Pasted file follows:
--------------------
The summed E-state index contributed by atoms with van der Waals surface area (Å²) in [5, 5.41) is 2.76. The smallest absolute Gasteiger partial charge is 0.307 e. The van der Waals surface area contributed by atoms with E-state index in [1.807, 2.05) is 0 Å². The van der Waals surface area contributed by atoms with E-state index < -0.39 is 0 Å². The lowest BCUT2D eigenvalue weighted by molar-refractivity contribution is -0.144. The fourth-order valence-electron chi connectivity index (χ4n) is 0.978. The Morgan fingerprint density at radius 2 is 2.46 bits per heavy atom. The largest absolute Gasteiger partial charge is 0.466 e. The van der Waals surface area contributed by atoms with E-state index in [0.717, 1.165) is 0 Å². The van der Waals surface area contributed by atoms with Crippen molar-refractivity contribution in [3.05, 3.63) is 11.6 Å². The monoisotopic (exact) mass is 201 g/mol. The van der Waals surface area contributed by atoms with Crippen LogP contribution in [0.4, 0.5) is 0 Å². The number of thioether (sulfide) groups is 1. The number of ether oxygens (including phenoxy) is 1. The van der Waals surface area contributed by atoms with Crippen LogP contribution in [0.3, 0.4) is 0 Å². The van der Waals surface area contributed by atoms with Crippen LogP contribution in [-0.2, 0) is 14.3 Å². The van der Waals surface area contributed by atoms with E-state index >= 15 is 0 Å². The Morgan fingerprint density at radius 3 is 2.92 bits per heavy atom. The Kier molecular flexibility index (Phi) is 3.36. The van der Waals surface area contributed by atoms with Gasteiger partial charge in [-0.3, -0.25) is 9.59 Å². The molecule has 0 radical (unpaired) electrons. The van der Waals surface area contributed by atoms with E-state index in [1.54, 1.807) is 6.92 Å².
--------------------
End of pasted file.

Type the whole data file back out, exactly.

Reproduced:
The summed E-state index contributed by atoms with van der Waals surface area (Å²) in [5, 5.41) is 2.76. The smallest absolute Gasteiger partial charge is 0.307 e. The van der Waals surface area contributed by atoms with E-state index in [1.807, 2.05) is 0 Å². The van der Waals surface area contributed by atoms with E-state index < -0.39 is 0 Å². The lowest BCUT2D eigenvalue weighted by molar-refractivity contribution is -0.144. The fourth-order valence-electron chi connectivity index (χ4n) is 0.978. The Morgan fingerprint density at radius 2 is 2.46 bits per heavy atom. The largest absolute Gasteiger partial charge is 0.466 e. The van der Waals surface area contributed by atoms with E-state index in [0.717, 1.165) is 0 Å². The van der Waals surface area contributed by atoms with Crippen molar-refractivity contribution in [3.05, 3.63) is 11.6 Å². The monoisotopic (exact) mass is 201 g/mol. The van der Waals surface area contributed by atoms with Crippen LogP contribution in [0.4, 0.5) is 0 Å². The number of thioether (sulfide) groups is 1. The number of ether oxygens (including phenoxy) is 1. The van der Waals surface area contributed by atoms with Crippen LogP contribution in [0.3, 0.4) is 0 Å². The van der Waals surface area contributed by atoms with Crippen LogP contribution in [-0.2, 0) is 14.3 Å². The van der Waals surface area contributed by atoms with E-state index >= 15 is 0 Å². The Morgan fingerprint density at radius 3 is 2.92 bits per heavy atom. The Kier molecular flexibility index (Phi) is 3.36. The van der Waals surface area contributed by atoms with Gasteiger partial charge in [-0.3, -0.25) is 9.59 Å². The molecule has 0 radical (unpaired) electrons. The van der Waals surface area contributed by atoms with E-state index in [1.54, 1.807) is 6.92 Å².